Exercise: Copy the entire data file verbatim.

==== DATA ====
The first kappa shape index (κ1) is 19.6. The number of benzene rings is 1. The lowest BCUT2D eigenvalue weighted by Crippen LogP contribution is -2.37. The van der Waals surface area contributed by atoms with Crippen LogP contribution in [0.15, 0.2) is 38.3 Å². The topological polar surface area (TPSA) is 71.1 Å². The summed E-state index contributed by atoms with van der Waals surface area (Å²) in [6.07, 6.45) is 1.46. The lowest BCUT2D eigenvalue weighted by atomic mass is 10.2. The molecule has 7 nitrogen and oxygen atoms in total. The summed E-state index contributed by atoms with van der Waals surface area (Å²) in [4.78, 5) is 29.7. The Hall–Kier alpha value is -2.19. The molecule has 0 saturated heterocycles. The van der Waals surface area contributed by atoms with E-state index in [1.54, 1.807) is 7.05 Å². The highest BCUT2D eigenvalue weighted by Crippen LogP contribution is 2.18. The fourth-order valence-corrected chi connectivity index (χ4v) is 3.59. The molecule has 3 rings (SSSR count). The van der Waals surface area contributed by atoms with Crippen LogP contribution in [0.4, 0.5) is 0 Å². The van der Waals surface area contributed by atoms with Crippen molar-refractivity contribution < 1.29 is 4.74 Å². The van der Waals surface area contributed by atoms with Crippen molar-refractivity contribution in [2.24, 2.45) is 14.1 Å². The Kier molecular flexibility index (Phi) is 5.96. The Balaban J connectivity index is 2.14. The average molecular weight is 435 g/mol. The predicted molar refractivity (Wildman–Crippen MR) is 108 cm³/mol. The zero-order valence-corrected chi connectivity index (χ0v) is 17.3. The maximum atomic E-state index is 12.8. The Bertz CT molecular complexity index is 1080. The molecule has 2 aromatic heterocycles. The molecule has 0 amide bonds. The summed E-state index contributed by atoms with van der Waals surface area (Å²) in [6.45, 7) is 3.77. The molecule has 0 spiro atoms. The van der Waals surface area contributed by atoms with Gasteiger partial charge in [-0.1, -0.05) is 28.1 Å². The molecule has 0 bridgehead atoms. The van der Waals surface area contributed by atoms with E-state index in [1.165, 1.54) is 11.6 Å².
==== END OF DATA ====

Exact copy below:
The first kappa shape index (κ1) is 19.6. The number of benzene rings is 1. The lowest BCUT2D eigenvalue weighted by Crippen LogP contribution is -2.37. The van der Waals surface area contributed by atoms with Crippen LogP contribution in [0.15, 0.2) is 38.3 Å². The topological polar surface area (TPSA) is 71.1 Å². The summed E-state index contributed by atoms with van der Waals surface area (Å²) in [6.07, 6.45) is 1.46. The lowest BCUT2D eigenvalue weighted by atomic mass is 10.2. The molecule has 7 nitrogen and oxygen atoms in total. The summed E-state index contributed by atoms with van der Waals surface area (Å²) in [4.78, 5) is 29.7. The Hall–Kier alpha value is -2.19. The molecule has 0 saturated heterocycles. The van der Waals surface area contributed by atoms with E-state index in [1.54, 1.807) is 7.05 Å². The highest BCUT2D eigenvalue weighted by Crippen LogP contribution is 2.18. The fourth-order valence-corrected chi connectivity index (χ4v) is 3.59. The molecule has 3 rings (SSSR count). The van der Waals surface area contributed by atoms with Crippen LogP contribution in [0.4, 0.5) is 0 Å². The van der Waals surface area contributed by atoms with Crippen molar-refractivity contribution < 1.29 is 4.74 Å². The van der Waals surface area contributed by atoms with Crippen molar-refractivity contribution in [2.24, 2.45) is 14.1 Å². The Kier molecular flexibility index (Phi) is 5.96. The Balaban J connectivity index is 2.14. The average molecular weight is 435 g/mol. The predicted molar refractivity (Wildman–Crippen MR) is 108 cm³/mol. The zero-order valence-corrected chi connectivity index (χ0v) is 17.3. The maximum atomic E-state index is 12.8. The Bertz CT molecular complexity index is 1080. The molecule has 2 aromatic heterocycles. The molecule has 0 amide bonds. The summed E-state index contributed by atoms with van der Waals surface area (Å²) in [6.45, 7) is 3.77. The molecule has 0 spiro atoms. The van der Waals surface area contributed by atoms with Gasteiger partial charge in [-0.1, -0.05) is 28.1 Å². The molecule has 0 bridgehead atoms. The van der Waals surface area contributed by atoms with E-state index in [1.165, 1.54) is 11.6 Å².